Comic book review: Nothing’s the matter by Christopher Reeve

Comic book review: Nothing’s the matter by Christopher Reeve

Beautiful object. There’s two words you don’t hear too often in comics.

And yet a beautiful object is exactly what’ll you pick up if you read Nothing’s the matter by Christopher Reeve.

The book is a hefty bugger weighing in at 260 pages, glossy stock and a wonderfully tactile eggshell cover. And at £6.99 it’s a slab of story you can afford to take a chance on.

The book is presented as hand-written prose against sequential art. It’s almost like reading a diary and sketch book at once and the story-telling complements the production values of the book.

The unfolding story concerns a young businessman, Hamblin, who’s frustration with his job causes him to move to France and begin work as an artist and where he meets romantic interest Blanche.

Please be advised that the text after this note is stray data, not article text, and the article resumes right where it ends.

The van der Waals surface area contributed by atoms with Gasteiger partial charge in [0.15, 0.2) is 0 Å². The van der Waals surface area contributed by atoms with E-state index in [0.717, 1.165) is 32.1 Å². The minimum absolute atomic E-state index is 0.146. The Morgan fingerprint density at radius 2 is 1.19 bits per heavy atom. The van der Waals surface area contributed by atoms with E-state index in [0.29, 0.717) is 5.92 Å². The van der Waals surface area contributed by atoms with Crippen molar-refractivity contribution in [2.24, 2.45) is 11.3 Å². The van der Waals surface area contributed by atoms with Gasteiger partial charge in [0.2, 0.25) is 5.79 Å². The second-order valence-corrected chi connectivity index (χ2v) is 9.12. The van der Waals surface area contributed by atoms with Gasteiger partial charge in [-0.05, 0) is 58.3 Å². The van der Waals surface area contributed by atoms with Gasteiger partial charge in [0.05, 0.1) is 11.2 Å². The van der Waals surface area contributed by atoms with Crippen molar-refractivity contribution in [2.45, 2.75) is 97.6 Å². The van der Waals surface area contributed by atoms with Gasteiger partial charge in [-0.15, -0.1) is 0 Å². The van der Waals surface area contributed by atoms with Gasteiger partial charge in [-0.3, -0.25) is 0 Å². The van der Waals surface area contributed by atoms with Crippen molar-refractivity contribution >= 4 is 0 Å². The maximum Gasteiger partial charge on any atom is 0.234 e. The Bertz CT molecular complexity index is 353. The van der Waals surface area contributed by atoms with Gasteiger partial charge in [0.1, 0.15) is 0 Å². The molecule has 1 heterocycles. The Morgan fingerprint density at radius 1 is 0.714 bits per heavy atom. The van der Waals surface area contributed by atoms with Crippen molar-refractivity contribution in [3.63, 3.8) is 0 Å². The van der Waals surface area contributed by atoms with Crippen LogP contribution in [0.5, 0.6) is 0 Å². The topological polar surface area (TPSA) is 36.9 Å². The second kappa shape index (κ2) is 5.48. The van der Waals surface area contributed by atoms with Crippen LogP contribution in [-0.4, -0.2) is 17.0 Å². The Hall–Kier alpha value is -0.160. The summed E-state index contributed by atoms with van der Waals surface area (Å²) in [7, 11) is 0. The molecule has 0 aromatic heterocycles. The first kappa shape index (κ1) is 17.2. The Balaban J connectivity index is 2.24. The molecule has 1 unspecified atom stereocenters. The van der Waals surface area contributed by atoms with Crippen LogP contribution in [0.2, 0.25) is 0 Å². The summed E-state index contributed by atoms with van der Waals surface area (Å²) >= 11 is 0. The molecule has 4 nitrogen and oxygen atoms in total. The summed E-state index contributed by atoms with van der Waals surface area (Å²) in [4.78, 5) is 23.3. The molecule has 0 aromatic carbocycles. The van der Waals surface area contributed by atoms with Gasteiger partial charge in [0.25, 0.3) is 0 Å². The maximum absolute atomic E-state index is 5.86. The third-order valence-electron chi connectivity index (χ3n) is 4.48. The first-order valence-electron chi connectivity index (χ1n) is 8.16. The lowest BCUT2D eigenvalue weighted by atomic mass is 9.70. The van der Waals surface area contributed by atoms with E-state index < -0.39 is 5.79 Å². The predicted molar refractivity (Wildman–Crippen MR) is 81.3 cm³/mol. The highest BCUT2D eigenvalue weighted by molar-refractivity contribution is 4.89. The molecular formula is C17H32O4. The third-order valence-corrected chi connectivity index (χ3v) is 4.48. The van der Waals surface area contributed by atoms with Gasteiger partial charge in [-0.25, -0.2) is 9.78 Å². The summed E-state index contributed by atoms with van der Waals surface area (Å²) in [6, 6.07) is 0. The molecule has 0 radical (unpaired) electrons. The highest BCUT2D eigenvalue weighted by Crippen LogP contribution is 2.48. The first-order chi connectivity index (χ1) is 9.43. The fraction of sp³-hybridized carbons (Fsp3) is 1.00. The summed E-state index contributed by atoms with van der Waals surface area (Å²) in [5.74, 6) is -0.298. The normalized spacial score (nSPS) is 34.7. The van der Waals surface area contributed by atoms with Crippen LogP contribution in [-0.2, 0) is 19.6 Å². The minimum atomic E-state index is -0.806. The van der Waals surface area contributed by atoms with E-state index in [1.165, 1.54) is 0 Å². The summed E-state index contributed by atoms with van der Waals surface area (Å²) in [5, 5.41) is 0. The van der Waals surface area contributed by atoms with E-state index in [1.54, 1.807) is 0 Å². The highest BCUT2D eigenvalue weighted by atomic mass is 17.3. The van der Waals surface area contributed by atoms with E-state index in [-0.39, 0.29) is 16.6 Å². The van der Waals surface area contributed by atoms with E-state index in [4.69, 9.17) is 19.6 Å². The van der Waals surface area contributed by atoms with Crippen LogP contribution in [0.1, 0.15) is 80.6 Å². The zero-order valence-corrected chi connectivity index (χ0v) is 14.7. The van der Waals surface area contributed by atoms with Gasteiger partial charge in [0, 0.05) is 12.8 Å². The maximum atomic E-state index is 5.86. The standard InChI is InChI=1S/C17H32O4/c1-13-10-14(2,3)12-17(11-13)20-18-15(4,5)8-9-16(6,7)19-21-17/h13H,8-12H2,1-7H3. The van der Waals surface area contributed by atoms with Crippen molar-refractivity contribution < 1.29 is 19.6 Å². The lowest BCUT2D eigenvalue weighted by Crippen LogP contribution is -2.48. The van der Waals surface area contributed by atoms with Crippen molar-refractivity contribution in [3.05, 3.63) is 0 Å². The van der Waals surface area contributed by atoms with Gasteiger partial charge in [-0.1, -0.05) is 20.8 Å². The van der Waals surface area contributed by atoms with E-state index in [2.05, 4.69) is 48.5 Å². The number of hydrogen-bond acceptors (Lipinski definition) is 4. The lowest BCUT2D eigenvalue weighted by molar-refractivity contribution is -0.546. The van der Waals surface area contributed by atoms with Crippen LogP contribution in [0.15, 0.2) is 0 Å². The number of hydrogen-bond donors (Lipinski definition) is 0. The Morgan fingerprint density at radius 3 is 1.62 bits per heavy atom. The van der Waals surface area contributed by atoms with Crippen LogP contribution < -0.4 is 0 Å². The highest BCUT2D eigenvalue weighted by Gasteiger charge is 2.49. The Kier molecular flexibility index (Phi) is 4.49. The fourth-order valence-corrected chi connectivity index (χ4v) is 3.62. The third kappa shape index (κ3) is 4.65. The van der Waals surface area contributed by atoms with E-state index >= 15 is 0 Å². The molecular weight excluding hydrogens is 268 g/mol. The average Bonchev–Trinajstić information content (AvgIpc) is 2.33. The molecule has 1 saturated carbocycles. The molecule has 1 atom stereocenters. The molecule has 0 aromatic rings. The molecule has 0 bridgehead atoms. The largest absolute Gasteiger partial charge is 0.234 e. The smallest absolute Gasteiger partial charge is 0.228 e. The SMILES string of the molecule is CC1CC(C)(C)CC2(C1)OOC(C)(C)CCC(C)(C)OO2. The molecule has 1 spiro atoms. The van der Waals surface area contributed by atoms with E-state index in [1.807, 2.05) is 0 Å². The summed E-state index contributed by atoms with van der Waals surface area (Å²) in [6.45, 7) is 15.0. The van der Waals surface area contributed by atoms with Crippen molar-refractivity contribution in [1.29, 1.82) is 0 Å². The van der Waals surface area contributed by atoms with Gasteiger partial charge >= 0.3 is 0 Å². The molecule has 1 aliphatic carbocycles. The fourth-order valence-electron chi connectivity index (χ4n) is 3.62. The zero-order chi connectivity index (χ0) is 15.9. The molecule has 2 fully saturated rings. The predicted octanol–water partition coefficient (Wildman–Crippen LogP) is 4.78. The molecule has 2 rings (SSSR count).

The work has shades of Bret Easton Ellis – darkly comical in places, self-aware and spirals of introspection which start one place and lead you to another as well as brief explanations of demand and supply side economics.

The book is refreshing and makes you want to keep turning the page not because you want to discover what happens next, but rather what thoughts will be revealed through the eyes of the main character.

The fact that the thoughts between each page are so vivid and different keeps the book alive and warrants multiple readings.

You can pick up a copy of Nothing’s the matter from Amazon UK.

posted by admin at 12:00 am  

1 Comment »

  1. Thanks JP for your encouraging words, too kind.

    Liked reading your other blogs too, news from the cons, esp. like the photos of London in the morning etc!

    When I’m next in Orbital I will buy a copy of London Horror Comic, the preview is v enjoyable.


    Comment by Chris Reeve — April 26, 2011 @ 8:33 pm

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